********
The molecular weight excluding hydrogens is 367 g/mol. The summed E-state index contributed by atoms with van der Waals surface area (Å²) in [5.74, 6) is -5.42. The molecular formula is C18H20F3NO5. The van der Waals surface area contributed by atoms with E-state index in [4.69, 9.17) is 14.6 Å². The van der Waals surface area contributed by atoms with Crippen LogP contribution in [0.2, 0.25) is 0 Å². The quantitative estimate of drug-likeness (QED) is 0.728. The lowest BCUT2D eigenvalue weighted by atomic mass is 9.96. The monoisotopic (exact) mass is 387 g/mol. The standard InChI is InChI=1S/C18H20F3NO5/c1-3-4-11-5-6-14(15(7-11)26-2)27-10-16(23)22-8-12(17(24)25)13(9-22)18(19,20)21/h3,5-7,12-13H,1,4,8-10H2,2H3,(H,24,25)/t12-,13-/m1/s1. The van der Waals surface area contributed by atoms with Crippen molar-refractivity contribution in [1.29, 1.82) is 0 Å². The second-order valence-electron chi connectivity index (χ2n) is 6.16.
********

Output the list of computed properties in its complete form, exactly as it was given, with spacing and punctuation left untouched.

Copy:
The molecular weight excluding hydrogens is 367 g/mol. The summed E-state index contributed by atoms with van der Waals surface area (Å²) in [5.74, 6) is -5.42. The molecular formula is C18H20F3NO5. The van der Waals surface area contributed by atoms with E-state index in [4.69, 9.17) is 14.6 Å². The van der Waals surface area contributed by atoms with Crippen LogP contribution in [0.2, 0.25) is 0 Å². The quantitative estimate of drug-likeness (QED) is 0.728. The lowest BCUT2D eigenvalue weighted by atomic mass is 9.96. The monoisotopic (exact) mass is 387 g/mol. The standard InChI is InChI=1S/C18H20F3NO5/c1-3-4-11-5-6-14(15(7-11)26-2)27-10-16(23)22-8-12(17(24)25)13(9-22)18(19,20)21/h3,5-7,12-13H,1,4,8-10H2,2H3,(H,24,25)/t12-,13-/m1/s1. The van der Waals surface area contributed by atoms with Crippen molar-refractivity contribution in [1.29, 1.82) is 0 Å². The second-order valence-electron chi connectivity index (χ2n) is 6.16.